People of the Book

“Your life may be the only Bible that someone else reads.” For me that’s a mighty intimidating statement, yet in today’s world, it carries an element of truth. Society has great expectations of those of us who are identified as Christians. They want us to live good lives. They want us to be caring. They want to set us apart as special. Our faith is supposed to have transformed us, to have made a difference in how we live. When we fail to live up to those expectations, society labels us hypocrites.
            As Christians, we know we’re not perfect. We try to do what we think God expects of us. We know we often fail. Like everyone, we live busy lives. Things overwhelm us. There are people that we find easy to love, but also people we wish we had never met. We know living our faith isn’t easy.
When I’m faced with someone whose sharp words have made deep gashes in my soul, I don’t want to offer forgiveness. When I hear about terrorists planting yet another bomb, or rival gangs killing an innocent bystander, I feel anger and disgust. I don’t want to see these perpetrators of violence as God’s beloved children.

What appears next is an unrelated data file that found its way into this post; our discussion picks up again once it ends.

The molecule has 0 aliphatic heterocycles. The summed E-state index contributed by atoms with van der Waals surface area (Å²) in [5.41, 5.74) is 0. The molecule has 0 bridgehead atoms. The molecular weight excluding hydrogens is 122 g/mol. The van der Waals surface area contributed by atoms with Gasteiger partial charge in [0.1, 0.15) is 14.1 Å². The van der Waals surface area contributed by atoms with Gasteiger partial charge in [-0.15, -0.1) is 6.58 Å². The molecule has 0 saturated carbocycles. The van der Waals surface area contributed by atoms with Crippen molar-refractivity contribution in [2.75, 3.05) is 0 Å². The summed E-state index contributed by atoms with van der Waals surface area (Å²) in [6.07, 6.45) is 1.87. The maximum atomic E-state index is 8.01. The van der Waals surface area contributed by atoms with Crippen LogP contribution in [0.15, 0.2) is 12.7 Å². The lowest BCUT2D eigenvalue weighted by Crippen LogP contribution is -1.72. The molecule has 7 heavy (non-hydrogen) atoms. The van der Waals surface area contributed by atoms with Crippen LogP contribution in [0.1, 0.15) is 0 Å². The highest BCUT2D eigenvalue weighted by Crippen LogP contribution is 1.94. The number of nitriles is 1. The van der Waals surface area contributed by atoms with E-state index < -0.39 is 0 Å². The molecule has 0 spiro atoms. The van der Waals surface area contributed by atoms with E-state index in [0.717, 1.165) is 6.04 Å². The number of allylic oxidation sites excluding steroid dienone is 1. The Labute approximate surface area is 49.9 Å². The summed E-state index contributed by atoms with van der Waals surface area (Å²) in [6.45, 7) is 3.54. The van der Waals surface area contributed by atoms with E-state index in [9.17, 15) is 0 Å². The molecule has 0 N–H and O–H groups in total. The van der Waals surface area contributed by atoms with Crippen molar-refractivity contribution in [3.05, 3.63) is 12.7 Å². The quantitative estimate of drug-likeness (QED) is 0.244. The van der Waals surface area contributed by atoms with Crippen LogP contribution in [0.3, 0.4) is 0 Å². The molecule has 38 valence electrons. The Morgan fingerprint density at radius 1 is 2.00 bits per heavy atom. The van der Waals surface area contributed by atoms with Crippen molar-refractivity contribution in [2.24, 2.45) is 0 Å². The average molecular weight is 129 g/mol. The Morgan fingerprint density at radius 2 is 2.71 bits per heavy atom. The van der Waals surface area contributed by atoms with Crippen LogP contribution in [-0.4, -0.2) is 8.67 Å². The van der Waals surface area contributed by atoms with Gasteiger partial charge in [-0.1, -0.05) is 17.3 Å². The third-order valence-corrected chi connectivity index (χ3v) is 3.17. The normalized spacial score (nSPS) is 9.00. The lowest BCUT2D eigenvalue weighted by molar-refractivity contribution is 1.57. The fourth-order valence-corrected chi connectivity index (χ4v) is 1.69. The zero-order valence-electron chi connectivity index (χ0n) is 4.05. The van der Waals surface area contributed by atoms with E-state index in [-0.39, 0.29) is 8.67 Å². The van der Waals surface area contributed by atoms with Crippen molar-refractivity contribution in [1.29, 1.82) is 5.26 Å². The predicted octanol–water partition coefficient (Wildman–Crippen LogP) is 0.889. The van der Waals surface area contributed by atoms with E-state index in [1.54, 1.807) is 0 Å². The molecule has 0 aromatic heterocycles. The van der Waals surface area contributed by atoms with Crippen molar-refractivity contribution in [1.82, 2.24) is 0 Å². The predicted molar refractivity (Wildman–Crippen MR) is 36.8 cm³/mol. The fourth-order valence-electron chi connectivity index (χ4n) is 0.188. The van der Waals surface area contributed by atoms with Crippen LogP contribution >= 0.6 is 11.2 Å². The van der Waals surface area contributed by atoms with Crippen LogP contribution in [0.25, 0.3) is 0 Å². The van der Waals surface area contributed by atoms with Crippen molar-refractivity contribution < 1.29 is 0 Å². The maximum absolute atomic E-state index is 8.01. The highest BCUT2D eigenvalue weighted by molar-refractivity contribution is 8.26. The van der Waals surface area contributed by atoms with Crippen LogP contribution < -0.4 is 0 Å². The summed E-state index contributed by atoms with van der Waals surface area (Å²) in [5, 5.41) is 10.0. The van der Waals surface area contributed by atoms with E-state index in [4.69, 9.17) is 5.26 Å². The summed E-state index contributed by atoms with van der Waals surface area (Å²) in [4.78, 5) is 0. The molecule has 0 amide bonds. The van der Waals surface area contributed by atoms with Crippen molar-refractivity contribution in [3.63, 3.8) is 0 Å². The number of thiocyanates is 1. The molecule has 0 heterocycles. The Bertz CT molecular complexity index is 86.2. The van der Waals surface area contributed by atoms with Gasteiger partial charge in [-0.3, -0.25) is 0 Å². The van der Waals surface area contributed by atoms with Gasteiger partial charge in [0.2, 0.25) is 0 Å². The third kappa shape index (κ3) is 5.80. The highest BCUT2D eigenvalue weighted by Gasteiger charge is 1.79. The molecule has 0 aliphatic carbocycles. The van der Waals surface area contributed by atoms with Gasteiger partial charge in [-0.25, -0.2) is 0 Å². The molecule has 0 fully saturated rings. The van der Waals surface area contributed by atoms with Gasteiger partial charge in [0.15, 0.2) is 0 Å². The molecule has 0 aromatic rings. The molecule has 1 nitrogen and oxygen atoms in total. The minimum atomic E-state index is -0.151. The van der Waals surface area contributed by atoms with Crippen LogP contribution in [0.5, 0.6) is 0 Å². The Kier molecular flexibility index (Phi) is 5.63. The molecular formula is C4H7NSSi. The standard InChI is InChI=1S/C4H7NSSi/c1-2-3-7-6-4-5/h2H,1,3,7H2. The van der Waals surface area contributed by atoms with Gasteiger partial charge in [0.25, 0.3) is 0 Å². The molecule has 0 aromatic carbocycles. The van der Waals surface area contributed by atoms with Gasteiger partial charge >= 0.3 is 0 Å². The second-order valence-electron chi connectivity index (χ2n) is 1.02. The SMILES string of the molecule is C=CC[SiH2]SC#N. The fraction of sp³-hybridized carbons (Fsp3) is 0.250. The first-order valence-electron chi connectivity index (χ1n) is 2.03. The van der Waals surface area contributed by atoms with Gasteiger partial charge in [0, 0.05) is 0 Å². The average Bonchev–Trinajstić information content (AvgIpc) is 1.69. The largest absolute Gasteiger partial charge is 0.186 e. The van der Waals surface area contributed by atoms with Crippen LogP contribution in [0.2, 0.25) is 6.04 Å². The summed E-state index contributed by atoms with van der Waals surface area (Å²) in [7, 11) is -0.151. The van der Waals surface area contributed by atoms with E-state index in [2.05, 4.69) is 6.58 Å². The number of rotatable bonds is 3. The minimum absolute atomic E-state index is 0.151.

When we read the Bible carefully, we learn that the Biblical characters were just like us. They, too made mistakes. At times, they were accepting and caring. At times, they deliberately weren’t. Most of the time, they knew that God was with them, pushing, prodding, trying to lead them.
Saying the words, “Lord, I believe” is not enough. Being a Christian means hearing the Word and being transformed by it. Transformation is a slow process. We often wobble back and forth between God’s way and our way. On our best days, with God’s help, we do become God’s Word for others. We truly are people of the Book.
“What good is it, my brothers and sisters, if someone claims to have faith but has no deeds? Can such faith save them? Suppose a brother or a sister is without clothes and daily food. If one of you says to them, “Go in peace; keep warm and well fed,” but does nothing about their physical needs, what good is it? In the same way, faith by itself, if it is not accompanied by action, is dead.” (James 2:14-17)

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